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Incubating Summer Fun

Incubating Summer Fun

From sports to technology and business to ‘wellness,’ Jewish foundation will offer campers new specialty camp experiences for 2014 season.

So, your son is too busy with his startup ventures to bother with color war? Your daughter is happier in a science lab than in front of a campfire? The idea of your organics-only child exposed to S’mores and bug juice makes you queasy?

That’s no reason not to send the kids to Jewish overnight camp.

Or at least it won’t be as of June 2014, when four new programs are slated to hatch from the Foundation for Jewish Camp (FJC)’s second “specialty camp incubator.”

Designed to attract more children and teens to Jewish camping —widely regarded as one of the most influential Jewish educational experiences, the FJC created its first incubator in 2008. That effort yielded five camps that launched in 2010, including the 92nd Street Y’s Passport NYC in Manhattan and the eco-focused Eden Village Camp in Putnam County. This time around, the incubator has selected four would-be Jewish camps — focused respectively on sports, science-technology, “business and entrepreneurship” and “health and wellness” — for three years of training, coaching and startup funds.

Funded jointly by the Jim Joseph Foundation and Avi Chai Foundation, the $8.6 million “Incubator II” selected the four camps from 38 proposals.

“In our RFP we said were looking to serve unmet needs in the Jewish camp world,” Jeremy Fingerman, FJC’s CEO, told The Jewish Week. “Those unmet needs could be geographic or programmatic.”

In selecting four projects, “we had to match up the market potential with what we felt was the capacity of the director to execute it. We had to make some tough calls, and we chose what was sustainable and could reach the most kids,” he added.

So far, all five “Incubator I” camps have exceeded recruitment goals, collectively enrolling 1,255 children and teens last summer. (In addition to Eden Village and Passport NYC, the “Incubator I” camps are Adamah Adventures, Ramah Outdoor Adventure and Six Points Sports Academy.)

According to a survey commissioned last year by the Jim Joseph Foundation, 40 percent of new campers at the five specialty camps in 2011 had never before attended a Jewish sleep-away camp and 63 percent of the middle and high school campers reported they “would have skipped Jewish camp completely” had their specialty camp not existed.

The camps have also enjoyed an over 50 percent return rate, unusually high for specialty camps, Fingerman said.

“In the private world, most specialty camps don’t have that retention, you don’t return year after year,” he added. “This sort of says that what these camps did not only provided the specialty experience, but also a sense of community that made campers want to return.”

The specialty camps not only attract new families, but they also serve as labs for testing new ideas that can be applied to the larger Jewish camping field, Fingerman said.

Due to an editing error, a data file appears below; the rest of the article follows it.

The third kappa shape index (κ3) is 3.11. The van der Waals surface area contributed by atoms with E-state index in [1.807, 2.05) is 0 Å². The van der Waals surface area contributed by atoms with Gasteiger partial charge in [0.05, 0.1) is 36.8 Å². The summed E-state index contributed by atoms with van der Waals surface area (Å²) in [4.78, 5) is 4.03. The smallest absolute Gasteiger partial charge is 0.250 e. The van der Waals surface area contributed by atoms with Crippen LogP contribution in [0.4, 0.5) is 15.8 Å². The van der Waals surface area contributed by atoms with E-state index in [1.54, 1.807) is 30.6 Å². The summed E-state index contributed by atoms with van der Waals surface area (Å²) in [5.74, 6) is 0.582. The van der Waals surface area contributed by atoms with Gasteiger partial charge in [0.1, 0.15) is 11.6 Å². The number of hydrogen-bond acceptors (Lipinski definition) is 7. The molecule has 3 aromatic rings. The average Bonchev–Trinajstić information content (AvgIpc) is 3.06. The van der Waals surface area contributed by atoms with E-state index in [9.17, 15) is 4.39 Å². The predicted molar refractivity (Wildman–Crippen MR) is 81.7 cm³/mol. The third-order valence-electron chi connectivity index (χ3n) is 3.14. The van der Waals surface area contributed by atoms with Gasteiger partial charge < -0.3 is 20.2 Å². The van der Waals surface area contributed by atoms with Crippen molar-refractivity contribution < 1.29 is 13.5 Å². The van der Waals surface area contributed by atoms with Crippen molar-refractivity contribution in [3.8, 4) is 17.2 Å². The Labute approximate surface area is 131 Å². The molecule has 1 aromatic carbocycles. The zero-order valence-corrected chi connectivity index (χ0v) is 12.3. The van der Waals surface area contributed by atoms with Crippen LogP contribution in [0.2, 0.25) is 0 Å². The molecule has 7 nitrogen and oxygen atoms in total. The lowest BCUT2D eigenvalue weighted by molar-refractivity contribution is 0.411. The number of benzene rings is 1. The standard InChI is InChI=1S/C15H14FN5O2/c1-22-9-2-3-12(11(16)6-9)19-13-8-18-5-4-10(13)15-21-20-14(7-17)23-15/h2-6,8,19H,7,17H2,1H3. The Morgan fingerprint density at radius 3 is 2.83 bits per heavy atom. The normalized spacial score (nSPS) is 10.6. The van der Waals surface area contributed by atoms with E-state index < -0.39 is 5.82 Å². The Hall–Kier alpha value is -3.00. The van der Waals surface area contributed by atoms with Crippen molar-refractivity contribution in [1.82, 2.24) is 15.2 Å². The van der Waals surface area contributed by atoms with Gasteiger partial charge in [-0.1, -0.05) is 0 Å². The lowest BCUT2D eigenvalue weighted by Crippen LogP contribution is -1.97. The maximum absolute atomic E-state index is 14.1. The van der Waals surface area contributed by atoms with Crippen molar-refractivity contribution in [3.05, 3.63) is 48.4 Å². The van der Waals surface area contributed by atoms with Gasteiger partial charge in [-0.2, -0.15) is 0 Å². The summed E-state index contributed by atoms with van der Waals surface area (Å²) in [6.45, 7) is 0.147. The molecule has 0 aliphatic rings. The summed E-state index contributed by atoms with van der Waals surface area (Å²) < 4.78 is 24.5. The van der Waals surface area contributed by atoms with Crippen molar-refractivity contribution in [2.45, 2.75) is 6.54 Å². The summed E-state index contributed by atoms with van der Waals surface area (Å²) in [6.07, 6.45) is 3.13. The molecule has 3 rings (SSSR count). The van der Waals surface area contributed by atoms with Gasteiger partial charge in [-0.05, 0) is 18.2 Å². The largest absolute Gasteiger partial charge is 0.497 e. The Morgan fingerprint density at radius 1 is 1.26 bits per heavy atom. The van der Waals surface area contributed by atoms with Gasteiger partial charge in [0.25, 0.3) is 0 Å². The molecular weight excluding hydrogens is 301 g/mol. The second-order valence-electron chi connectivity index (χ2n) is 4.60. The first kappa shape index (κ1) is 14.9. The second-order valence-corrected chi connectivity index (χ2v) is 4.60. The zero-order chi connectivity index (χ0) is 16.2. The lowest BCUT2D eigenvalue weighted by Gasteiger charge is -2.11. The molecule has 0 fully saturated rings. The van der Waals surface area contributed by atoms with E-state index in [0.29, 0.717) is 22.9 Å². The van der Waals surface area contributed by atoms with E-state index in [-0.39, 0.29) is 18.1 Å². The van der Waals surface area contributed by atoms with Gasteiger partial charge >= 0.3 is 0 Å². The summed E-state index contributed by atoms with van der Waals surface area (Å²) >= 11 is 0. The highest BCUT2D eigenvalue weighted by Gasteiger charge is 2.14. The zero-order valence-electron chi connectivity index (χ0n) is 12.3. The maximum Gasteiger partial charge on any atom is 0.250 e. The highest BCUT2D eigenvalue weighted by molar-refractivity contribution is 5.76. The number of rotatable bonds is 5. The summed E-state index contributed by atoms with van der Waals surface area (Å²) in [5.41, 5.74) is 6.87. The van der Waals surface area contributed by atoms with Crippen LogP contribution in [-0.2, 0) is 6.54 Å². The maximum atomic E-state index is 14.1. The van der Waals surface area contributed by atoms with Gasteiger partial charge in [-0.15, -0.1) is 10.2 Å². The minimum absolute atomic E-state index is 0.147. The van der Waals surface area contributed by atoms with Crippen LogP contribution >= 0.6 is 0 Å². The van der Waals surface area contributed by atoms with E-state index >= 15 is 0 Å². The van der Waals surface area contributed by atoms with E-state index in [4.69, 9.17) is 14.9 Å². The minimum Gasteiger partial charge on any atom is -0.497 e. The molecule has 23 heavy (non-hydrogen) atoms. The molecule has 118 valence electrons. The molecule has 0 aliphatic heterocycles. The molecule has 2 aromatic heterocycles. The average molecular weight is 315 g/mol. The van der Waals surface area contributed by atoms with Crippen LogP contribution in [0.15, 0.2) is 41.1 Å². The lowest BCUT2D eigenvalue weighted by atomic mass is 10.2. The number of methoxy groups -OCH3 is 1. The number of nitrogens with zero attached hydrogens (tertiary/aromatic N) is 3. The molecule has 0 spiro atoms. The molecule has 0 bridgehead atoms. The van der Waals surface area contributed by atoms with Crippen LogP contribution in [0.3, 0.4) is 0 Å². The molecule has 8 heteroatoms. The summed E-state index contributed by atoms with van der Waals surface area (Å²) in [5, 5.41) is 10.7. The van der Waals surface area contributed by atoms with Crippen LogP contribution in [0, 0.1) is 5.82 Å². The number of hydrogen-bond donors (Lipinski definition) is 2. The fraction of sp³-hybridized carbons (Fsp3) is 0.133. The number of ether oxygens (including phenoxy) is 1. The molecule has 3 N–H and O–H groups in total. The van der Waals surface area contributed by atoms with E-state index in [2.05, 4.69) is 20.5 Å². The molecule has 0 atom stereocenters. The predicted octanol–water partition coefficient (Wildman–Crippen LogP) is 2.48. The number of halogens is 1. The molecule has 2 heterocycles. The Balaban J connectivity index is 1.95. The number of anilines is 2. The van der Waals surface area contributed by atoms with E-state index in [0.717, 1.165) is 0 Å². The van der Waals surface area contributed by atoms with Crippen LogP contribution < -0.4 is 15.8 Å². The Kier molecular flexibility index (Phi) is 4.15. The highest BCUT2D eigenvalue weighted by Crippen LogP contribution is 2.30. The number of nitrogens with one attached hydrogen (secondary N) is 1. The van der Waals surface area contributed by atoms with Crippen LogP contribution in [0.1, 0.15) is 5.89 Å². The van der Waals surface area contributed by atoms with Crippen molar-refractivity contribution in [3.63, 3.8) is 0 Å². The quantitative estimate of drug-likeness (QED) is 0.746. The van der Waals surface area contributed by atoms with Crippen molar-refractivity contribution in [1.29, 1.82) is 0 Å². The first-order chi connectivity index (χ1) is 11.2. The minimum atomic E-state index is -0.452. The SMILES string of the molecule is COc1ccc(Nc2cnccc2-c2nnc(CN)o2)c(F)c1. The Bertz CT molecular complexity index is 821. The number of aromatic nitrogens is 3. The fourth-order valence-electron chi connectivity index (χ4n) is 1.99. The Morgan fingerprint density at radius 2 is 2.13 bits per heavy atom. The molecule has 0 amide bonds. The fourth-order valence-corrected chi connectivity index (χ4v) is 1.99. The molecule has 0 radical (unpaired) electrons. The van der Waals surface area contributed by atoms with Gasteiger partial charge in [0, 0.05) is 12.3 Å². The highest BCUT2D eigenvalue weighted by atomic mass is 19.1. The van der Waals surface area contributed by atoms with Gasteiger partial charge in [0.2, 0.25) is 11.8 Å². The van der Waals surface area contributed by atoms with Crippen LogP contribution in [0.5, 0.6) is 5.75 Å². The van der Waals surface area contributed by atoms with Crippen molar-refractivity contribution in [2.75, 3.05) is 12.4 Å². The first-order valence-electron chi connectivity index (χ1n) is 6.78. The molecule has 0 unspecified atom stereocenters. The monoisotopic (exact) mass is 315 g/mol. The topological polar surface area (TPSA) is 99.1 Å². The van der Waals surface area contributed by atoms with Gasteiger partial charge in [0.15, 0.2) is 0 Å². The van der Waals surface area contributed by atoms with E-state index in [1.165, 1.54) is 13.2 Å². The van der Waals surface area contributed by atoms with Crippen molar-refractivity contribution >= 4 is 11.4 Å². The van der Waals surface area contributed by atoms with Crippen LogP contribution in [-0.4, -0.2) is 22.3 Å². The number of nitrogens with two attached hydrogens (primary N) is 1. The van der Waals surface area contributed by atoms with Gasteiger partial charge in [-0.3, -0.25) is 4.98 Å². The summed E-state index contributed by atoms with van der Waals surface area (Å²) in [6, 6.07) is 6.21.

One of the most popular camps from the first cohort is the Union for Reform Judaism (URJ)’s Six Points Sports Academy, which attracted 540 campers this past summer.

The Reform movement will operate one of the “Incubator II” picks as well: Six Points Science Academy, which will be located in the Boston area. (The sports camp is in Greensboro, N.C.)

Paul Reichenbach, the URJ’s director of camping and Israel programs, told The Jewish Week that Six Points Sports “exceeded our expectations” and that 80 percent of its campers had never been to Jewish camp before.

At Six Points, camp leaders have been pleasantly surprised to discover that campers appreciate the Jewish programming as much as the sports programming.

Initially, leaders were “shy” about pushing too much Jewish content, Reichenbach said. “What we discovered was that when we were good at doing [Jewish programming] they loved it. While they loved their sports, what brought them back in the second and third year were the friendships and this wonderful Jewish community we created.”

Six Point’s success spurred the Reform movement to explore another specialty camp for Incubator II.

One initial idea was an arts-themed camp, but the large number of established nondenominational arts camps means a “tremendous amount of competition and that we would not necessarily be breaking new ground,” Reichenbach said.

“We believe there are lots of kids and parents out there who will really love the idea of being able to participate in a high-level, hands-on, fun science-technology program that is also meaningfully Jewish,” Reichenbach said, adding that the specialty camps present an “opportunity to capture a whole new audience of kids.”

In addition to Six Points Science, the other three Incubator II camps are:

♦ Camp Inc., a “business and entrepreneurial” camp based in Boulder, Colo., and operated by the Boulder JCC.

♦ Camp Zeke, an East Coast-based “health and wellness camp” focusing on “pure foods, energizing fitness activities, and culinary arts,” according to a Foundation for Jewish Camp press release.

♦ JCC Maccabi Sports Camp, a sports camp in the San Francisco Bay Area.

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